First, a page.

(Pocket-lint) – No console is truly complete without a burgeoning independent gaming scene – from the days of the Xbox 360 and PS3 onwards, these smaller games have provided huge amounts of fun for gamers, often through digital storefronts and with lower prices.
They’re often a bit more experimental than mainstream AAA studio efforts and might have funky art styles or direction that make them really unique, and we love experimenting with them. The PlayStation 5 has plenty to host, since all the same games from the PS4 will work on it too. Here are the very best on offer, after some links to our other game guides in case a different genre is in your crosshairs.
What are the best indie games for PS5?
- Disco Elysium
- Hollow Knight
- The Forgotten City
- Outer Wilds
- The Pathless
- Solar Ash
This role-playing game (RPG) really takes the genre to new places simply by virtue of how much it commits to the theme, letting you interact with not just a range of characters and places but also your own psyche in internal conversations.
No two playthroughs will be alike, as you take on the role of a depressed and self-defeating cop trying to solve a grisly murder, all set in a bleakly realistic dystopian future port city. There’s a lot going on, but all of it is brilliant.
The template laid down by the likes of Metroid and Castlevania is perfected in the form of Hollow Knight, a 2D sidescroller that lets you explore a vast map piece by piece as you grow your power and vanquish a succession of challenging bosses.
It’s made by a tiny team with wonderful hand-drawn art and a sense of tone that’s completely irepressible and we are huge fans of it. You’ll find loads of value, too, if you’re a hardcore fan, since there’s plenty of tough postgame content.
The very definition of an indie darling, Hades has a huge fanbase for good reason, with an expert blend of roguelike action and heartfelt storytelling. You’ll try to escape the Underworld over and over, learning new tactics and using a new range of powers each time.
As you do so, you’ll be drip-fed a gorgeous story about family and grief, with the story beats ensuring that no failed escape attempt feels like a real defeat. It’s a brilliant mixture that is sure to suck you in.
The Forgotten City
Another game with classical themes, The Forgotten City drops you into a time-loop in an ancient Roman haven, where everyone dies if even a single person commits a sin of any sort. Your job is to figure out why and how this is happening, and to see if you can escape.
It’s a brilliant mystery game that will see you meet a devilish cast and decide who you can trust over time, according to the evidence, and with multiple endings to discover you’re sure to blaze your own path through it.
If you like the sounds of a mystery game, then another recent classic comes in the form of Outer Wilds, and its expansion DLC Echoes of the Eye. It’s a brilliant game that also revolves around a time loop, this time tasking you with figuring out why a small solar system is collapsing each time.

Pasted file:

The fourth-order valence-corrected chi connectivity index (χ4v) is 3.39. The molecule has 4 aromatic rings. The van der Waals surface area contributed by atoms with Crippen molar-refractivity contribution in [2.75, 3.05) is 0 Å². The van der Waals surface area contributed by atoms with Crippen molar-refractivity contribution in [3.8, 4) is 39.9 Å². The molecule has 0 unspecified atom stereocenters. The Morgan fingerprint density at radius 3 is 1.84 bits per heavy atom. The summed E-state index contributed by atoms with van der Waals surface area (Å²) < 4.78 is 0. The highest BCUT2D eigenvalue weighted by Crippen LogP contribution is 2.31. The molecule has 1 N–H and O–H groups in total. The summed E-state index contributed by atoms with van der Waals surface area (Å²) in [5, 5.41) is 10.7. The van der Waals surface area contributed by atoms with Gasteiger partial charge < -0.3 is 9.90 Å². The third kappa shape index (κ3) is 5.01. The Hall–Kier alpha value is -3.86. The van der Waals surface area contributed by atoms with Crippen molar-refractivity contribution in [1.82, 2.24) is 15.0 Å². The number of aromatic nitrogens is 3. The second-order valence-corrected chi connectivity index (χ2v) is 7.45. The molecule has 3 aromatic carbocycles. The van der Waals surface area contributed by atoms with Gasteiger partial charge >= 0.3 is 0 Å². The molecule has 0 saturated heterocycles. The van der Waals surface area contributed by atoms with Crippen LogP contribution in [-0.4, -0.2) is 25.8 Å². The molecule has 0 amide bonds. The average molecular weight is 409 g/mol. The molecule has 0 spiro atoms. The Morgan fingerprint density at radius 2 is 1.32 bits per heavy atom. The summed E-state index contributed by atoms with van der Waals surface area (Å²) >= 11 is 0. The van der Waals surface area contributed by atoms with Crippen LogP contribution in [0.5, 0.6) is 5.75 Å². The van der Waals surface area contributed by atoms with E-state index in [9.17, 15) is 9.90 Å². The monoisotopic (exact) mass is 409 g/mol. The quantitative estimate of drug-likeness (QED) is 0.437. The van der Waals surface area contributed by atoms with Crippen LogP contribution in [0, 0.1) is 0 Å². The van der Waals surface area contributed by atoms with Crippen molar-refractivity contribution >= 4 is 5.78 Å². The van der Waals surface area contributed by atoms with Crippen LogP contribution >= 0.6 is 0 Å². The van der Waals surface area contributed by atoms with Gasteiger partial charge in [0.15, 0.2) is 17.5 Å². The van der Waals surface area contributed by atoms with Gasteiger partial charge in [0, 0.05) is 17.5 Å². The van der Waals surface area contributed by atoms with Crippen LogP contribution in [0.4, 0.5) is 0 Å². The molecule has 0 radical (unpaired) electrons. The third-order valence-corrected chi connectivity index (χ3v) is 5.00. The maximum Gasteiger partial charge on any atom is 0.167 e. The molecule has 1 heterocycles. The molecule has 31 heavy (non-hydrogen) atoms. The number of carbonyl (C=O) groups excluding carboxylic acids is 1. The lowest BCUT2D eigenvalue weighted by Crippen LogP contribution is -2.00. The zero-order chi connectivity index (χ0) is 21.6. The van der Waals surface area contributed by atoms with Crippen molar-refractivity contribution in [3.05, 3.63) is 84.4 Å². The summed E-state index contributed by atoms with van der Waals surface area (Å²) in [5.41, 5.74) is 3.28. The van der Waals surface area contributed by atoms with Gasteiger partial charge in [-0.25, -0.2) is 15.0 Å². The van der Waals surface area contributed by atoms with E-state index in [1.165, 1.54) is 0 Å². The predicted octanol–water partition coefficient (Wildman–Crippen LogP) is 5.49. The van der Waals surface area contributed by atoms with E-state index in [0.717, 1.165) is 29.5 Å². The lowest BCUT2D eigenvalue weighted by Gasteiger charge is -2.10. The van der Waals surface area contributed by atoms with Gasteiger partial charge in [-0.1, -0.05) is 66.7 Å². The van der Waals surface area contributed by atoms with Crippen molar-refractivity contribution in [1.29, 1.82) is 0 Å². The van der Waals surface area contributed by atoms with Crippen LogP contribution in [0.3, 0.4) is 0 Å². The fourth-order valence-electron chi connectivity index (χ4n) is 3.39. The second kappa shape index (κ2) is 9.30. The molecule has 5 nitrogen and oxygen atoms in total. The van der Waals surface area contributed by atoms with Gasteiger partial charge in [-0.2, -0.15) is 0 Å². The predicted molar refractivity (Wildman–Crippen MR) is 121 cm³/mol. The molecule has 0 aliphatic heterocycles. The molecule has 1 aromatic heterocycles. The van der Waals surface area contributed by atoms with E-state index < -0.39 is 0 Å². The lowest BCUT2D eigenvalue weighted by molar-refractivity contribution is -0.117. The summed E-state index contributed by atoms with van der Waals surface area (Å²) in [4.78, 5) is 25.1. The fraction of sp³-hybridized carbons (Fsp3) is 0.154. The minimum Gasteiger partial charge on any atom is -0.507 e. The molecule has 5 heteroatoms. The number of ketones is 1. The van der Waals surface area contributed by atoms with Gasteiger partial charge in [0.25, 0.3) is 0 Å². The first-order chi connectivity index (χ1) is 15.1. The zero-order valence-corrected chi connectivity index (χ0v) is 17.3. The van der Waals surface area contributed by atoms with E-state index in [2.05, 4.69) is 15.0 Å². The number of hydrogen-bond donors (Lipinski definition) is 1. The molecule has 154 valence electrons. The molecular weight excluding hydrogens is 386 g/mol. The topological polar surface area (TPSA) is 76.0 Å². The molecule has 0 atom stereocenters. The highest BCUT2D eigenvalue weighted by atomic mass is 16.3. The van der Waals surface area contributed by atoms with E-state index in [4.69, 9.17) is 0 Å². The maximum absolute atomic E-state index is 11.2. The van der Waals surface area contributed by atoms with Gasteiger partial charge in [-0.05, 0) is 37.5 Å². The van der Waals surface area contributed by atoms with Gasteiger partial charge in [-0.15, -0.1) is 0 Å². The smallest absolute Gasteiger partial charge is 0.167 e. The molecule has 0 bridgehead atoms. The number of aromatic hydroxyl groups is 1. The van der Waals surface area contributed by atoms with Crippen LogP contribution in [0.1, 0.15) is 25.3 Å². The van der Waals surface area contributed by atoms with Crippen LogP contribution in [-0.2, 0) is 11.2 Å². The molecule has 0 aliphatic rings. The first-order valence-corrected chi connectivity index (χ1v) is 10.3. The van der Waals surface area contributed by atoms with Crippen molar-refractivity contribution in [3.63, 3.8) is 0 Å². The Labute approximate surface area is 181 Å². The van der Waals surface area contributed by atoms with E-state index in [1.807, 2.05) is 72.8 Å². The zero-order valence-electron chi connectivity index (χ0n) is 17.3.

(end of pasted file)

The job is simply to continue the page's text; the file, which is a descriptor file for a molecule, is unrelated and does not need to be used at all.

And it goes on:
You’ll slowly piece things together as loops pass, deciphering ancient texts and working out exactly what happened to light the touchpaper and end this solar system’s life cycle. It’s a mesmerising experience and we recommend going in with as little knowledge as possible.
A game all about the joy of movement, The Pathless is a sumtuous experience. You play a huntress dispatched by her people to stop the spread of a corruption across the land, and you’ll do so by taking down giant beasts occupying areas in turn.
The twist is that you move around by timing shots with your bow, hitting targets in sequence to build up speed, and it’s intensely satisfying just to move around its beautiful open world finding new secrets and upgrades.
A game all about art and self-worth, Chicory sees you take on the power of a magic paintbrush, and the responsibility to keep a delightful little world colourful as its colours drain away. It’s about much more than that, though, touching gently on themes of mental health and imposter syndrome.
You’ll have freedom to paint and draw your way through cleverly-designed puzzles and gain powers as you go, all of it with a lovely soundtrack, great art and impressive writing. This is a treat for any art fans.
Like The Pathless, this game is all about movement and the feeling that it gives you. It’s set at the end of days, as a civilisation collapses in ruin, and you set out to see if you set things right, again taking down giant monsters to clear their corruption from the land.
It’s got an art style that we’ll remember for years and years, and the feeling of skating around its huge environments is just perfect – plus it’s not a hugely long game, so you shouldn’t feel overwhelmed by it.
More about this story
Every game in this list has been tested and played through by our team to make sure that it merits inclusion.
We’ve played through their campaigns, sunk hours into their multiplayer offerings, and carefully compared them to direct competitors to make sure that they represent the most satisfying and rewarding options out there on their platform.
With any roundup, though, it’s not possible to deliver a list that works for every type of user. That’s why we lean on the experiences and opinions of the wider Pocket-lint team – as well as thoroughly assessing the areas above – in order to do our best in this regard.
What we always tend to avoid with these guides are needless details – we just want to provide an easy to understand summary that gives you an idea of what each game is like to play.
Writing by Max Freeman-Mills.